Technology is also available and commonly used to protect against sparks entering the ductwork on a fixed dust collection system. Fires involving dust collection systems unfortunately occur each year, resulting from sparks caused by tramp metal, friction, static and hot work among other causes. A spark detection/flame suppression system can be highly effective in mitigating this hazard. Infrared detectors identify sparks inside the duct and a water nozzle extinguishes the spark within milliseconds, and before it can reach the dust collector and begin to smolder. These valuable fire protection systems do require ongoing testing and maintenance based on the manufacturer specifications to ensure dependable and reliable operation.
Fleet Safety Technology: Risk exposures related to fleet safety have increased in recent years as more novice drivers join the workforce amid labor shortages. To protect themselves, business owners should consider implementing tools to better manage and improve their fleet operations and properly train their drivers.
Telematics is a proven way for business owners to manage their fleets, identify problem driving habits and improve overall performance and safety. Vehicle cameras and GPS sensor devices placed inside the vehicle track factors such as speed, hard braking, fast acceleration and other driving behaviors. The more advanced systems offer artificial intelligence (AI) capabilities that can identify distracted driving, or other dangerous behaviors. This data is transmitted wirelessly back to the company and can be used for counseling and training purposes to improve safe driver performance.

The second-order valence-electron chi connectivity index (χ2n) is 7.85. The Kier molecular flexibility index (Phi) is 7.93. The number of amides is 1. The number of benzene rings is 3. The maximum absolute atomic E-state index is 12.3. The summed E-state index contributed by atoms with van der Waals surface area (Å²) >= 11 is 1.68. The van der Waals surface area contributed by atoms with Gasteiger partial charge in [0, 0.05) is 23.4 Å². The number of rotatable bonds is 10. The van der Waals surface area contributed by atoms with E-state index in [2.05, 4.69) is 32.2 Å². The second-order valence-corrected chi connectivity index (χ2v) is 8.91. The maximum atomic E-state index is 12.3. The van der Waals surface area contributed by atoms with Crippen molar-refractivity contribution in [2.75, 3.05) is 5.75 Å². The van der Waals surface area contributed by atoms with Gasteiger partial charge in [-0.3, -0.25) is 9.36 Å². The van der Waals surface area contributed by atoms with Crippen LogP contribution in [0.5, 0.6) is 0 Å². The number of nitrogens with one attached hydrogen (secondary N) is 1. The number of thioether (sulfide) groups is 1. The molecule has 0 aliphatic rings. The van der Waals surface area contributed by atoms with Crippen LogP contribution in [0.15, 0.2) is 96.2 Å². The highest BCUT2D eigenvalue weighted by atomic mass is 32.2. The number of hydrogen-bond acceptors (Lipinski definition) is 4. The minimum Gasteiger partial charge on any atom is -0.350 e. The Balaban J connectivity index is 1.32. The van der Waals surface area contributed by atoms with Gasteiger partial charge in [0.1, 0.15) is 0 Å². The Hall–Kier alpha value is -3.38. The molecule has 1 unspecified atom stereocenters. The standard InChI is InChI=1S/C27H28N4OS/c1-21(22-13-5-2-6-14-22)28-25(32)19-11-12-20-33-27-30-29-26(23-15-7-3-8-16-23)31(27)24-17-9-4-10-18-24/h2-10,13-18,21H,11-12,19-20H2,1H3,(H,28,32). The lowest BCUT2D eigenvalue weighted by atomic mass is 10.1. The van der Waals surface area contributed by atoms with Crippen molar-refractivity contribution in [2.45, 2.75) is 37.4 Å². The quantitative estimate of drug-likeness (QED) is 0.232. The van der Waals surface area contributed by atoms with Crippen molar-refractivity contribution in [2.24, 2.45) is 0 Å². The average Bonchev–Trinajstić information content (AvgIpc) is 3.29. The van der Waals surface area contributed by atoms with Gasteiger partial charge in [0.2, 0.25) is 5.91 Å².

Maintenance: Softwood manufacturers need to ensure their technology is kept in good working order and is not neglected after being purchased and installed.
Most technological tools such as specialized dust control fans or spark detection/flame suppression systems will have manufacturer recommendations for set-up, maintenance, testing and sometimes training. It is crucial that business owners abide by those recommendations. Remember that technology, although very helpful, does have its limitations.
With the wide range of tech tools available to Softwood manufacturers, the hardest part of the process could be choosing one. Consider consulting industry peers who have gone through the process before or attending trade shows to get a full picture of the options available.
Technology has the ability to considerably improve the safety conditions and efficiency of the Softwood industries. Begin by consulting your insurer for a thorough risk assessment to identify the exposures unique to your business. A specialty insurer who understands the nuanced risks facing Softwood manufacturers can be a great resource when choosing and implementing tech tools. May it be your goal to know your risk, take advantage of the many risk mitigation resources available to your business and stay safe.
About the Author
Michael Culbreth, Pennsylvania Lumbermens Mutual Insurance Company, is a loss control services consultant based in Inman, South Carolina who joined PLM in 2002. He protects businesses in territories including North Carolina and South Carolina. Michael can be reached at firstname.lastname@example.org or by phone at (267) 825-9146.